Jesus has already begun to create controversy with his ministry. He slips into the festival of the tabernacles quietly but eventually ends up in the temple courts, where he begins to teach. His teaching authority is immediately questioned, prompting the response that begins in verse 16. Those who follow wholeheartedly, as we saw in Caleb’s story last week, will be able to discern the difference between teaching that comes from God and teaching that is self-promoting. This relates to our membership vow to be present here, where we hear the word of God proclaimed; where we share prayer, study, and mission service. The more “experienced” we are as followers, the greater our ability to discern what is authentic.

Jesus gives a beautiful promise in verses 37-38: if we drink the living water he offers, rivers of it will flow out of our hearts. We will be alive, both as individuals and as a church, and be able to share the blessings of faith with others. Our worship each week offers us a drink of the living water so we might stay spiritually refreshed and let the river that flows from us carry the gospel to others. If our thirst for it is not quenched, we cannot do this. This is why our presence here, together, is of vital importance to the kingdom.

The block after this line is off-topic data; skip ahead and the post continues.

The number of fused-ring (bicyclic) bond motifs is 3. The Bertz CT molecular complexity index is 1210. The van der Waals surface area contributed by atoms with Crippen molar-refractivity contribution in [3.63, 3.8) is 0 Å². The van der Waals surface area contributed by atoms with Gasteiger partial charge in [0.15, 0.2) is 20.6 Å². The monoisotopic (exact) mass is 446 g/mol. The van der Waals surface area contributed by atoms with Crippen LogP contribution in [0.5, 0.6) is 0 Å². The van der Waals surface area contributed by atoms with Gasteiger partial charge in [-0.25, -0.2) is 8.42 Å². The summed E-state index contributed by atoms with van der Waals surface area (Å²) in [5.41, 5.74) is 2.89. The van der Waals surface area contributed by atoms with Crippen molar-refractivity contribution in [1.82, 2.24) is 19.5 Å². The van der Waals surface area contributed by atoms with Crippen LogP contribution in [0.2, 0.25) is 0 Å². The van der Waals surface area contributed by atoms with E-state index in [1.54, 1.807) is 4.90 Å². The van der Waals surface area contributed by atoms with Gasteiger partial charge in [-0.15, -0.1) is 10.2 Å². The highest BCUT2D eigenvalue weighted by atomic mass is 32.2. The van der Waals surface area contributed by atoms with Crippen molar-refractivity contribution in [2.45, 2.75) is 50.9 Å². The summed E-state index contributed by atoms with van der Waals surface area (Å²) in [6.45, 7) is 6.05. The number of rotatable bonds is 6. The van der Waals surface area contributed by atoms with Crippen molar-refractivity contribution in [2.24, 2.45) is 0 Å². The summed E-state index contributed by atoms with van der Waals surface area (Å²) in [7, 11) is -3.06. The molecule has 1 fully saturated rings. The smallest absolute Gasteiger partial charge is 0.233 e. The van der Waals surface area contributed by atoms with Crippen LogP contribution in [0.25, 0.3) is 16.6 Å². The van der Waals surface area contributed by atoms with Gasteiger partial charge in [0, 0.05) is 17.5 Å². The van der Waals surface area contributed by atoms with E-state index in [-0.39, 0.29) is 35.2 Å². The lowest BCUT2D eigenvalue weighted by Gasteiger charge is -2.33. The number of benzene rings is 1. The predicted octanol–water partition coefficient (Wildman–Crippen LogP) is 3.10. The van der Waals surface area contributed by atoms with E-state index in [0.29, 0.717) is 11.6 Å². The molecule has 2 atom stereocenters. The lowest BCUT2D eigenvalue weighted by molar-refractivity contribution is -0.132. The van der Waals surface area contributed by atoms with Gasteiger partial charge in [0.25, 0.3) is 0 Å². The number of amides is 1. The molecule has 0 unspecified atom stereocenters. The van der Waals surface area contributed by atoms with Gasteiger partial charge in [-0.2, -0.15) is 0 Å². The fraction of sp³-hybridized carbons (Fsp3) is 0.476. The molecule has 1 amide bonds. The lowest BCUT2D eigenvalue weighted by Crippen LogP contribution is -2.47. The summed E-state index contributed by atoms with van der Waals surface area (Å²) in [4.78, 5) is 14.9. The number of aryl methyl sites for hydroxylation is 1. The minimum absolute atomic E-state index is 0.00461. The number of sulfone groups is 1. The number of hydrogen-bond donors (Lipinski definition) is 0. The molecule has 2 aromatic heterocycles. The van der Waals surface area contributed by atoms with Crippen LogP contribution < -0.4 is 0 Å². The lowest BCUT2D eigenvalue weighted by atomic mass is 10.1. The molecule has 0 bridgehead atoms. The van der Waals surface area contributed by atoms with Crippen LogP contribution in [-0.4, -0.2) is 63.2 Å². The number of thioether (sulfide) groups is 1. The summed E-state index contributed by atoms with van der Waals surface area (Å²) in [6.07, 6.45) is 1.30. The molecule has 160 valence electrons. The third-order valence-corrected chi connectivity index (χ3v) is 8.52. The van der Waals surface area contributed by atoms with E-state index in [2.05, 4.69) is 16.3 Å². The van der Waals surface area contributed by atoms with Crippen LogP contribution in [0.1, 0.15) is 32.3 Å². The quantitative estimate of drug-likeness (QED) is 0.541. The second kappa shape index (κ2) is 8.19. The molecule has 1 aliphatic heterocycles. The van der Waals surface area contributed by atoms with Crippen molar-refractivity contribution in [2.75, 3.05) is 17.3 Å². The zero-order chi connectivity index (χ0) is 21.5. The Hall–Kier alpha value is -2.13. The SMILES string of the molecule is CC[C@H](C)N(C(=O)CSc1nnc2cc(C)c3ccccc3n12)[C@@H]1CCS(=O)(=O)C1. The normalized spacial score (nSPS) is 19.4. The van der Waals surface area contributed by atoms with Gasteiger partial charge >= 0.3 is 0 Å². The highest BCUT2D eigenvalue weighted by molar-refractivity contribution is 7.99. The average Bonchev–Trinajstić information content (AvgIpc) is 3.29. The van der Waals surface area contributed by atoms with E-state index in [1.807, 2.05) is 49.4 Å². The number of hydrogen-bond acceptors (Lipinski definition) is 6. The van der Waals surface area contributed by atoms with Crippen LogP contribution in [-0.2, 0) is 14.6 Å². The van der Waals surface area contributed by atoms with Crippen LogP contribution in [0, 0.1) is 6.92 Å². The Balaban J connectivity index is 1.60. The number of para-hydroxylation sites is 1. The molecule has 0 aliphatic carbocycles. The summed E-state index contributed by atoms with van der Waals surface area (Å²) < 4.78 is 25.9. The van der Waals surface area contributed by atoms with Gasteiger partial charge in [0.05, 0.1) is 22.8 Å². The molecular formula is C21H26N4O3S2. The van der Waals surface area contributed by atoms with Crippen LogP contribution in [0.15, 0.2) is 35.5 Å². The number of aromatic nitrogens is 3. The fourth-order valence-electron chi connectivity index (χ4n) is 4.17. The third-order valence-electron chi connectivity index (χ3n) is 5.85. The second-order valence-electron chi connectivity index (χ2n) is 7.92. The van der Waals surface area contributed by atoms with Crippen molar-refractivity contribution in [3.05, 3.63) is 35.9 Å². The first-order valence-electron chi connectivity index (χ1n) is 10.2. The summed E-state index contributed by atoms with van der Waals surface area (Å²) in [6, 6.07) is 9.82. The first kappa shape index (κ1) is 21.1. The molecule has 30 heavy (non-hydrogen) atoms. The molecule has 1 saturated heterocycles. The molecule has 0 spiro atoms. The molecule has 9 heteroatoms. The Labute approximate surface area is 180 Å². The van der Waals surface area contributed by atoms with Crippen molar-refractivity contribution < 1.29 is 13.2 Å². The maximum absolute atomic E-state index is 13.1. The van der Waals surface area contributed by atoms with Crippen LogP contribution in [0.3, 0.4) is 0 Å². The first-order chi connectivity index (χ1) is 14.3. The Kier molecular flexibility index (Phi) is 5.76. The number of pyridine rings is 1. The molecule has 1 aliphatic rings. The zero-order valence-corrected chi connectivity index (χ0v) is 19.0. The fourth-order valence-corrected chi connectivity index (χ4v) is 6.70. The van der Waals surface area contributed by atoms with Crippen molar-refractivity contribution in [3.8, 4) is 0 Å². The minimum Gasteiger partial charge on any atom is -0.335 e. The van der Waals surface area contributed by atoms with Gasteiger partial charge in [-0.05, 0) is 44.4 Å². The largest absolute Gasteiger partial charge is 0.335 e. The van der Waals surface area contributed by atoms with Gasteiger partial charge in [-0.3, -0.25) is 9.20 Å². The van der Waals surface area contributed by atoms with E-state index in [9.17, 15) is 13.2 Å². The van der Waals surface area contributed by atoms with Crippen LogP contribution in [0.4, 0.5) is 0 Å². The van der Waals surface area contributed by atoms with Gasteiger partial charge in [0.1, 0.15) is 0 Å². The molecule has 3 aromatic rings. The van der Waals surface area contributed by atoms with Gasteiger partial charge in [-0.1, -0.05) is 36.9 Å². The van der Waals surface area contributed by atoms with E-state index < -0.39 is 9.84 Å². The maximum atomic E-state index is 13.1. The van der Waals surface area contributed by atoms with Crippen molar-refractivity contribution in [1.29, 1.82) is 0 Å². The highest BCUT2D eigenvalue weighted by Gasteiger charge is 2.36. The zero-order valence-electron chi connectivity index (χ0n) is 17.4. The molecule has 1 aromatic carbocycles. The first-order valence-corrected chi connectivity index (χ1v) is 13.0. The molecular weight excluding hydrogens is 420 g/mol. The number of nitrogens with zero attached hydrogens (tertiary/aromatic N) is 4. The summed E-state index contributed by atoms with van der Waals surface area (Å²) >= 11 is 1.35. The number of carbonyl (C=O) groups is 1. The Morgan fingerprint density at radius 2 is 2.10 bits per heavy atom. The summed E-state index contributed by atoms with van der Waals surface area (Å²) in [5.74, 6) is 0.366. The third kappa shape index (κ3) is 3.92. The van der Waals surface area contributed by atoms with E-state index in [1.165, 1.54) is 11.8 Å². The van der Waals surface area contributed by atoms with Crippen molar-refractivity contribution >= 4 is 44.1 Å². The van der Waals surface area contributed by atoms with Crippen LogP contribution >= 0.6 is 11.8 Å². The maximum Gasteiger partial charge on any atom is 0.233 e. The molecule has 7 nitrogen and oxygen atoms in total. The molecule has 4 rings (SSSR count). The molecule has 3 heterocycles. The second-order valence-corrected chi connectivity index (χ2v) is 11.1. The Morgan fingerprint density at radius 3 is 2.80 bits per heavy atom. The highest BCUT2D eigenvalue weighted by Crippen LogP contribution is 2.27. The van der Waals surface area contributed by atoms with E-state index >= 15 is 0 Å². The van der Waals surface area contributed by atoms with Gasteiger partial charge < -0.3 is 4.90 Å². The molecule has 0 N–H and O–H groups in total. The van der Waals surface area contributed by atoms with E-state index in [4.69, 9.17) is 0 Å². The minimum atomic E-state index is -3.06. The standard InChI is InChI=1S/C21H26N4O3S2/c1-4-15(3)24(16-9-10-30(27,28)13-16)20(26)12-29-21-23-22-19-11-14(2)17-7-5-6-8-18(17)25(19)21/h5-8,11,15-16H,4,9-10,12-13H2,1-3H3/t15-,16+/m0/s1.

October 07, 2019 09:26 AM PDT

Caleb is a good example of perseverance and not losing sight of goals and purpose. He received God’s promise; wholly followed God; didn’t fear the giants; didn’t allow delays or circumstances to make him bitter or cause him to give up. If we are wholeheartedly committed to our membership vows and to making God’s kingdom a reality through our efforts as a church, there will be no mountain we can’t climb; no giant that will stop us. The discipline of prayer enables the believer to practice wholehearted following. Focus on prayer by leading a special prayer time for the church at the end of the service. This could be done at the altar, special stations, etc.